Toronto’s main stock index closed higher on Wednesday as firmer oil prices boosted energy shares, but the rise was limited by caution about the prospects for the North American economy.
The energy sector ended up 1.4 percent and was the key driver behind the TSX’s latest gain as it drew momentum from a surge in oil prices to a seven-month high.
That helped boost shares of EnCana Corp (ECA.TO) by 2.5 percent to C$62.28, and Canadian Natural Resources (CNQ.TO) by 1.4 percent to C$64.50.
The TSX, which dropped just 1 point on Tuesday, put in a cautious performance compared with the slew of triple-digit advances it recorded during its 41-percent climb from the five-year low it skidded to in March.
“This is absolutely a market that’s looking for direction and that’s typical of what happens after a strong runup like we’ve had,” said Elvis Picardo, analyst and strategist at Global Securities in Vancouver.
“Investors are basically just looking for reasons to push the market higher and at the same time there is a considerable body of skeptics, and that includes me, who say markets have gone very fast in a short span of time and we need some time to digest these gains here.”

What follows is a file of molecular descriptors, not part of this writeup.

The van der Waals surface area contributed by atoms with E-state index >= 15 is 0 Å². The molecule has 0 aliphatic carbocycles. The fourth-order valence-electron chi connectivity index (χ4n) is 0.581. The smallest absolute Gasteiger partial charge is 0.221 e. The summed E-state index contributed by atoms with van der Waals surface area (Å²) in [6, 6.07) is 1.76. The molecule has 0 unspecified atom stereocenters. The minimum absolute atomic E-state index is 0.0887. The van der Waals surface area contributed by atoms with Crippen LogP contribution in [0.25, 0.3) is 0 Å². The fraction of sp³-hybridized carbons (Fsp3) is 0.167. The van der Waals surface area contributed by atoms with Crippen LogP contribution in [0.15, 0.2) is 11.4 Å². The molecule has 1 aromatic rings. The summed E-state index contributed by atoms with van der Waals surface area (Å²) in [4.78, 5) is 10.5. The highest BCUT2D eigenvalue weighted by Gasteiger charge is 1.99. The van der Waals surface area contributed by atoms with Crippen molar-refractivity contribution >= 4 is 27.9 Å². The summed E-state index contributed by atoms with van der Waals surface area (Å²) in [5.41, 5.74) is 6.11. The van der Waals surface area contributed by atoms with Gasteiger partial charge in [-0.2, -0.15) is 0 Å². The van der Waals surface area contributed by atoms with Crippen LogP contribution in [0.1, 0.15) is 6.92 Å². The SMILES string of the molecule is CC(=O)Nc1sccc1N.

The S&P/TSX composite index .GSPTSE closed 50.12 points, or 0.48 percent, higher at 10,597.98. Early in the session it rallied 126 points to 10,674.14, its highest level since Oct. 14.
Shares of gold-mining stocks were one of the main drags on the index during Wednesday’s session as the price of gold fell further from last week’s run toward $1,000 an ounce.
That knocked shares of Barrick Gold Corp (ABX.TO) down 2.3 percent to C$38.87, followed by Yamana Gold (YRI.TO), which ended the session down 3.6 percent at C$11.24.
The financials index finished almost flat as a report from the U.S. Federal Reserve that said economic conditions were weak or got worse through May [ID:nN10454542] triggered concerns about the North American economy.
That left weighty bank shares mostly out of the mix of companies that dictated direction on Wednesday as gains by some were offset by slides among others.
“(Financials have) had an exceptional run since their March lows and there is lingering uncertainty about the direction of the North American economy,” Picardo said.
“There’s been a great deal of optimism in recent weeks but some of that is being tempered down a little bit and that’s just normal sort of market movements.”